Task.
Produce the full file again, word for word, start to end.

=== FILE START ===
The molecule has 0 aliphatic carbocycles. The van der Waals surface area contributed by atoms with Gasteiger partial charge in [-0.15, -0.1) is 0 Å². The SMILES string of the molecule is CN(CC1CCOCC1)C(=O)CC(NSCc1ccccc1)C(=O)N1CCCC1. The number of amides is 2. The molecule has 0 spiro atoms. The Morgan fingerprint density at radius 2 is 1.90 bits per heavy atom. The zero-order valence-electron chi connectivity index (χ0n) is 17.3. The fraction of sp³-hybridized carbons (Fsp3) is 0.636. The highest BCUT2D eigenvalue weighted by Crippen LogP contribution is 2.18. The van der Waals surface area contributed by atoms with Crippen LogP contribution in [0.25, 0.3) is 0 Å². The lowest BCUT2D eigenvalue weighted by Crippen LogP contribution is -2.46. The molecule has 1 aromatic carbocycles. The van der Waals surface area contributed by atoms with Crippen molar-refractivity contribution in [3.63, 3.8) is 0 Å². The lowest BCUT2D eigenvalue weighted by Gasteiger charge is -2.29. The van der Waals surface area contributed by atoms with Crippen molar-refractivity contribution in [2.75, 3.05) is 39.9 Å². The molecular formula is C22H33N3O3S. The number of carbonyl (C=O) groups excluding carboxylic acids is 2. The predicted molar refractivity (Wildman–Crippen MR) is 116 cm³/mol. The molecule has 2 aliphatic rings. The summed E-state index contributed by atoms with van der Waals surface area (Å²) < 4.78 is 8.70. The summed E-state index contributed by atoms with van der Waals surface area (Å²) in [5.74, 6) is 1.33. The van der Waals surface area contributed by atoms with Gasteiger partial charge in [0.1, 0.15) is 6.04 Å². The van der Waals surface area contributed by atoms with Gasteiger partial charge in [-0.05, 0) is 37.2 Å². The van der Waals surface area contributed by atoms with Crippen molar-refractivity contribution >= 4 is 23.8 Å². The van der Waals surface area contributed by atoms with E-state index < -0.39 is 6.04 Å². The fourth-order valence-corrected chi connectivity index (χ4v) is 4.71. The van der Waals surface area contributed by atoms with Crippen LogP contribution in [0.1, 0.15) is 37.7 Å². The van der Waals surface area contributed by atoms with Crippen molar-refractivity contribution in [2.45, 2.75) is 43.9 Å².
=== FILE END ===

The molecule has 0 aliphatic carbocycles. The van der Waals surface area contributed by atoms with Gasteiger partial charge in [-0.15, -0.1) is 0 Å². The SMILES string of the molecule is CN(CC1CCOCC1)C(=O)CC(NSCc1ccccc1)C(=O)N1CCCC1. The number of amides is 2. The molecule has 0 spiro atoms. The Morgan fingerprint density at radius 2 is 1.90 bits per heavy atom. The zero-order valence-electron chi connectivity index (χ0n) is 17.3. The fraction of sp³-hybridized carbons (Fsp3) is 0.636. The highest BCUT2D eigenvalue weighted by Crippen LogP contribution is 2.18. The van der Waals surface area contributed by atoms with Crippen LogP contribution in [0.25, 0.3) is 0 Å². The lowest BCUT2D eigenvalue weighted by Crippen LogP contribution is -2.46. The molecule has 1 aromatic carbocycles. The van der Waals surface area contributed by atoms with Crippen molar-refractivity contribution in [3.63, 3.8) is 0 Å². The lowest BCUT2D eigenvalue weighted by Gasteiger charge is -2.29. The van der Waals surface area contributed by atoms with Crippen molar-refractivity contribution in [2.75, 3.05) is 39.9 Å². The molecular formula is C22H33N3O3S. The number of carbonyl (C=O) groups excluding carboxylic acids is 2. The predicted molar refractivity (Wildman–Crippen MR) is 116 cm³/mol. The molecule has 2 aliphatic rings. The summed E-state index contributed by atoms with van der Waals surface area (Å²) < 4.78 is 8.70. The summed E-state index contributed by atoms with van der Waals surface area (Å²) in [5.74, 6) is 1.33. The van der Waals surface area contributed by atoms with Gasteiger partial charge in [0.1, 0.15) is 6.04 Å². The van der Waals surface area contributed by atoms with Gasteiger partial charge in [-0.05, 0) is 37.2 Å². The van der Waals surface area contributed by atoms with Crippen molar-refractivity contribution >= 4 is 23.8 Å². The van der Waals surface area contributed by atoms with E-state index < -0.39 is 6.04 Å². The fourth-order valence-corrected chi connectivity index (χ4v) is 4.71. The van der Waals surface area contributed by atoms with Crippen LogP contribution in [0.1, 0.15) is 37.7 Å². The van der Waals surface area contributed by atoms with Crippen molar-refractivity contribution in [2.45, 2.75) is 43.9 Å².